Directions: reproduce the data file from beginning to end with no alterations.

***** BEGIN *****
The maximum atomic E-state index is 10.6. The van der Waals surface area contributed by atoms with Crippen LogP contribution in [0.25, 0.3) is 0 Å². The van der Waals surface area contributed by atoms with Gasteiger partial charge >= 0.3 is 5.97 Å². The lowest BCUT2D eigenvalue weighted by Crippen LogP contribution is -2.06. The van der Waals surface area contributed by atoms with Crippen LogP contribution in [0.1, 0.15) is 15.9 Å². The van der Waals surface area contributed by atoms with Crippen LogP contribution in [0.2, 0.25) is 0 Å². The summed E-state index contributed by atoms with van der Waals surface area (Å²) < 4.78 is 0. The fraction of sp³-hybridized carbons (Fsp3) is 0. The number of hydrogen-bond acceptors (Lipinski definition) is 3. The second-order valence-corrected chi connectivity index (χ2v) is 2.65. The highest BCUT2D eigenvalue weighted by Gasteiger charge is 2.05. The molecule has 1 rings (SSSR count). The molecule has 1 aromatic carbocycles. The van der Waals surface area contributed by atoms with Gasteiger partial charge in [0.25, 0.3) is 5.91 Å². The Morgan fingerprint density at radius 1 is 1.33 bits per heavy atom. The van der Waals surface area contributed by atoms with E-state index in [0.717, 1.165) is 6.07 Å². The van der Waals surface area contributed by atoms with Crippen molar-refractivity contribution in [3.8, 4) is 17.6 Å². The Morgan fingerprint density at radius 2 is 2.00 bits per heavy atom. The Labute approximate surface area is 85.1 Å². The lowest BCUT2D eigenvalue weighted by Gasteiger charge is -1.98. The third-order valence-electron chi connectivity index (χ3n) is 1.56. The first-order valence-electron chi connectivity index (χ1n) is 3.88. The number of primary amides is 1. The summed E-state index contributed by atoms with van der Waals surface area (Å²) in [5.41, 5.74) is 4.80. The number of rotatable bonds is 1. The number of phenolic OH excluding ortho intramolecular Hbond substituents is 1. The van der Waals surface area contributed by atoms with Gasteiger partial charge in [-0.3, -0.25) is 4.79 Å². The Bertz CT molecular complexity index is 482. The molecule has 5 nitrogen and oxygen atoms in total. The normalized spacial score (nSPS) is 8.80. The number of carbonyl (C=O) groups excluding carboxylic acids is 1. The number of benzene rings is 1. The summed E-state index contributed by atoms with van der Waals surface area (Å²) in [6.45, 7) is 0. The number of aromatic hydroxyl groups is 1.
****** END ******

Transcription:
The maximum atomic E-state index is 10.6. The van der Waals surface area contributed by atoms with Crippen LogP contribution in [0.25, 0.3) is 0 Å². The van der Waals surface area contributed by atoms with Gasteiger partial charge >= 0.3 is 5.97 Å². The lowest BCUT2D eigenvalue weighted by Crippen LogP contribution is -2.06. The van der Waals surface area contributed by atoms with Crippen LogP contribution in [0.1, 0.15) is 15.9 Å². The van der Waals surface area contributed by atoms with Crippen LogP contribution in [0.2, 0.25) is 0 Å². The summed E-state index contributed by atoms with van der Waals surface area (Å²) < 4.78 is 0. The fraction of sp³-hybridized carbons (Fsp3) is 0. The number of hydrogen-bond acceptors (Lipinski definition) is 3. The second-order valence-corrected chi connectivity index (χ2v) is 2.65. The highest BCUT2D eigenvalue weighted by Gasteiger charge is 2.05. The molecule has 1 rings (SSSR count). The molecule has 1 aromatic carbocycles. The van der Waals surface area contributed by atoms with Gasteiger partial charge in [0.25, 0.3) is 5.91 Å². The Morgan fingerprint density at radius 1 is 1.33 bits per heavy atom. The van der Waals surface area contributed by atoms with E-state index in [0.717, 1.165) is 6.07 Å². The van der Waals surface area contributed by atoms with Crippen molar-refractivity contribution in [3.8, 4) is 17.6 Å². The Morgan fingerprint density at radius 2 is 2.00 bits per heavy atom. The Labute approximate surface area is 85.1 Å². The lowest BCUT2D eigenvalue weighted by Gasteiger charge is -1.98. The third-order valence-electron chi connectivity index (χ3n) is 1.56. The first-order valence-electron chi connectivity index (χ1n) is 3.88. The number of primary amides is 1. The summed E-state index contributed by atoms with van der Waals surface area (Å²) in [5.41, 5.74) is 4.80. The number of rotatable bonds is 1. The number of phenolic OH excluding ortho intramolecular Hbond substituents is 1. The van der Waals surface area contributed by atoms with Gasteiger partial charge in [-0.3, -0.25) is 4.79 Å². The Bertz CT molecular complexity index is 482. The molecule has 5 nitrogen and oxygen atoms in total. The normalized spacial score (nSPS) is 8.80. The number of carbonyl (C=O) groups excluding carboxylic acids is 1. The number of benzene rings is 1. The summed E-state index contributed by atoms with van der Waals surface area (Å²) in [6.45, 7) is 0. The number of aromatic hydroxyl groups is 1.